Addictions are patterns of compulsive behavior that can get out of hand. A compulsion is an irresistible urge to behave in a certain way, especially against your own conscious wishes. Sure, you might have a compulsion to go the movies one night but it’s not an ongoing pattern that leads to not having money for food because you’re buying too many movie tickets or the inability to pay your bills. Your compulsion for going to the movies is held in check.
However, when a compulsion grows and expands it can turn into an addiction, one that’s harmful to you and those around you. An alcohol addiction, for example, could be defined by a loss of control where you find yourself spending large amounts of time engaging in alcohol-related activity to the point where you are neglecting social, academic, or familial responsibilities. You’re not only drinking but you’re thinking about drinking. You’re planning your day so that you can drink. You’re planning your financial life so that you can be sure to have enough money to buy alcohol throughout the month.
The pattern of compulsive behavior can manifest in other areas of life, not just an addiction to drugs or drinking. The following is a list of behavioral patterns that can point to an addiction.
Fantasy: When there is an overwhelming amount of thinking, worrying, and dreaming about drinking or getting high, there’s an indication that there might be a compulsion. As mentioned above, you’re not only getting high, but you’re thinking about getting high and you’re planning your day around getting high. Fantasizing and daydreaming about your drug of choice frequently accompanies addiction.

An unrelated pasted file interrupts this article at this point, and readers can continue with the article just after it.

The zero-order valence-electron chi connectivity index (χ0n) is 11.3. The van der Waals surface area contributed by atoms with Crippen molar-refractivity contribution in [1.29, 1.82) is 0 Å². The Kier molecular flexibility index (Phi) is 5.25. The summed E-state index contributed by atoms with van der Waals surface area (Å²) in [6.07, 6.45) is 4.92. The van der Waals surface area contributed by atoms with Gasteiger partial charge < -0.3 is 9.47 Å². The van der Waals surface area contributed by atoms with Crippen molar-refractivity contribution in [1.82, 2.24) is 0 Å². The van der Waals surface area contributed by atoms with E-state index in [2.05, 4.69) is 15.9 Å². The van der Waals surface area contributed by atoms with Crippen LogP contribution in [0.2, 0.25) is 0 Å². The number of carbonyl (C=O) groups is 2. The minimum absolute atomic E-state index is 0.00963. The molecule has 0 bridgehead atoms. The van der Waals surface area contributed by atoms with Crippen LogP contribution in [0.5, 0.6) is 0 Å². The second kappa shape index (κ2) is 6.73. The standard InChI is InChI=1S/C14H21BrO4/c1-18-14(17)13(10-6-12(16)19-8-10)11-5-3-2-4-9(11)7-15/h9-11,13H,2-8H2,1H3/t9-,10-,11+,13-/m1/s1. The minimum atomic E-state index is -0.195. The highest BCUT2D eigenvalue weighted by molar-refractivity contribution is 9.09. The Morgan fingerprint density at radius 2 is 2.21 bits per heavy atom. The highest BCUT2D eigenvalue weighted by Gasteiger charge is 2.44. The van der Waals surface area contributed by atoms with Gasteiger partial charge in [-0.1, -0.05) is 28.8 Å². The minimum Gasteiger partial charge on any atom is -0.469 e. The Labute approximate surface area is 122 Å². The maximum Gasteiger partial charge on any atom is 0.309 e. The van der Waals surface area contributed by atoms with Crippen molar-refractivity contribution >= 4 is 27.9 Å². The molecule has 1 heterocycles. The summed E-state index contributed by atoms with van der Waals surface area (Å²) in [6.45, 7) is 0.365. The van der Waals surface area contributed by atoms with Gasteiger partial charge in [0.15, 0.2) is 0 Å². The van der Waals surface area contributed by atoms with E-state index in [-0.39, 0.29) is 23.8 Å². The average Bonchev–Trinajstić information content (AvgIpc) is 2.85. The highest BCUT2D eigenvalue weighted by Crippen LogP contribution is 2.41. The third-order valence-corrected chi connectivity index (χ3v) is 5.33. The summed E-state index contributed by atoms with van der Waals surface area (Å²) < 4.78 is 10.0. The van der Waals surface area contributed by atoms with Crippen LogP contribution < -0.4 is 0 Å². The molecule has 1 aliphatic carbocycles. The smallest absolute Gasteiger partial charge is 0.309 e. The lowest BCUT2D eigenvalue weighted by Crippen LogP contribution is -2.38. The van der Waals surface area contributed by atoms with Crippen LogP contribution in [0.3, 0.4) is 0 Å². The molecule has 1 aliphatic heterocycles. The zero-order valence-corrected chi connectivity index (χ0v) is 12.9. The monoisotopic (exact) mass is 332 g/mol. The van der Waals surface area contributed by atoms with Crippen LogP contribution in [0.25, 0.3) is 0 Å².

Self-Nurturing: The self-nurturing aspect of addiction is its illusion. Although a person is choosing to engage in drinking or drugging on seemingly his or her own terms, he or she is doing it at times when there’s a need for self-nurturing. When the stress is high, that’s the time to go to the bar. When the argument begins, that’s when to pull out the marijuana.
Self-Medicating: Those who are using drugs or alcohol as a coping mechanism for strong emotions or to function better are known to be self-medicating. However, most individuals who self-medicate do so unintentionally. It’s not that they are necessarily trying to treat their mental illness as a psychiatrist would – more accurately, there is not an awareness that a mental illness even exists. Instead, they are looking for relief from challenging emotions or for a way to better function at home or at work.
False Sense of Control: Most addicts believe that drinking or using drugs is a way of controlling their life. Drinking can help them cope with life’s stresses, for example. However, this is far from being true. What an addiction does is withhold one’s power. Instead of facing challenges head on, the powerless choice is to avoid it with drugs or alcohol. Instead of facing marital issues, for instance, it’s easier to drink. But this robs one of his or her autonomy and can only exacerbate life’s challenges.
Furthermore, if an individual is setting up his or her day to drink or use drugs, such as the fantasizing described above, then it perhaps the drug itself has the control and not the other way around. Although it’s easy to believe that an addict has control because he or she is choosing when to drink or use, but if all choices are made in order to create opportunities to drink or use drugs, then in fact it’s the drug that has the control.
Self Destruction: No matter the addiction, whether it is an eating disorder or alcoholism or over working, addiction is always a pattern of destruction. In fact, addiction not only destroys the life around you – relationships, career, physical health, and so on – it’s also destroying yourself. And perhaps that’s where the destruction begins. Like a wheel with self-destruction at its center, the surrounding people, places, and things also feel the waves destruction too. All addictions lead to the spiritual, emotional, physical, and social destruction of the addict.
If you notice the above patterns in yourself or someone else, contact a mental health professional. Addiction is a harmful disease that’s treatable!
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